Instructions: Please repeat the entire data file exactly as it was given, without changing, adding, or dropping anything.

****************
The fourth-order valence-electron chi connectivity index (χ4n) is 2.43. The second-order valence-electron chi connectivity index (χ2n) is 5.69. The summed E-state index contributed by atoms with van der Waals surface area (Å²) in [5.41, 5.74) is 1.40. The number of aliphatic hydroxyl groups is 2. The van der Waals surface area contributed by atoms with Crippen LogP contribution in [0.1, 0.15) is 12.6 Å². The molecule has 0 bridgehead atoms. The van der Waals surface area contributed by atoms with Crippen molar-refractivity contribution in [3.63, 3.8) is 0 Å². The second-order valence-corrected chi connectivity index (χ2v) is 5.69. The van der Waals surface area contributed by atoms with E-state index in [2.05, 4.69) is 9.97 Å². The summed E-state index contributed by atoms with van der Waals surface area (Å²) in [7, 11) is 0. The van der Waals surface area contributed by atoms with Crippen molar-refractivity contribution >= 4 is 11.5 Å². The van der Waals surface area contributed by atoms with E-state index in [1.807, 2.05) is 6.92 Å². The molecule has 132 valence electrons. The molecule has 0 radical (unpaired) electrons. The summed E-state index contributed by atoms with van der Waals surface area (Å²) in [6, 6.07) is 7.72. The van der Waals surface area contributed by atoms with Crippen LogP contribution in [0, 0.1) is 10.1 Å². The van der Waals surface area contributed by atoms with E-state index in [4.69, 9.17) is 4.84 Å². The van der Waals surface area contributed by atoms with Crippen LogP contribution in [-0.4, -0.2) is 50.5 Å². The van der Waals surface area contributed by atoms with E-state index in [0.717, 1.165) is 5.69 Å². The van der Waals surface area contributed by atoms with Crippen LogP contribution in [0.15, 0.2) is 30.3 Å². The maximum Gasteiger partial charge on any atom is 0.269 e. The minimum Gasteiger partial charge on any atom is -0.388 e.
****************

The fourth-order valence-electron chi connectivity index (χ4n) is 2.43. The second-order valence-electron chi connectivity index (χ2n) is 5.69. The summed E-state index contributed by atoms with van der Waals surface area (Å²) in [5.41, 5.74) is 1.40. The number of aliphatic hydroxyl groups is 2. The van der Waals surface area contributed by atoms with Crippen LogP contribution in [0.1, 0.15) is 12.6 Å². The molecule has 0 bridgehead atoms. The van der Waals surface area contributed by atoms with Crippen molar-refractivity contribution in [3.63, 3.8) is 0 Å². The second-order valence-corrected chi connectivity index (χ2v) is 5.69. The van der Waals surface area contributed by atoms with E-state index in [2.05, 4.69) is 9.97 Å². The summed E-state index contributed by atoms with van der Waals surface area (Å²) in [7, 11) is 0. The van der Waals surface area contributed by atoms with Crippen molar-refractivity contribution >= 4 is 11.5 Å². The van der Waals surface area contributed by atoms with E-state index in [1.807, 2.05) is 6.92 Å². The molecule has 132 valence electrons. The molecule has 0 radical (unpaired) electrons. The summed E-state index contributed by atoms with van der Waals surface area (Å²) in [6, 6.07) is 7.72. The van der Waals surface area contributed by atoms with Crippen LogP contribution in [0, 0.1) is 10.1 Å². The van der Waals surface area contributed by atoms with E-state index in [4.69, 9.17) is 4.84 Å². The van der Waals surface area contributed by atoms with Crippen LogP contribution in [-0.4, -0.2) is 50.5 Å². The van der Waals surface area contributed by atoms with E-state index in [0.717, 1.165) is 5.69 Å². The van der Waals surface area contributed by atoms with Crippen LogP contribution in [0.15, 0.2) is 30.3 Å². The maximum Gasteiger partial charge on any atom is 0.269 e. The minimum Gasteiger partial charge on any atom is -0.388 e.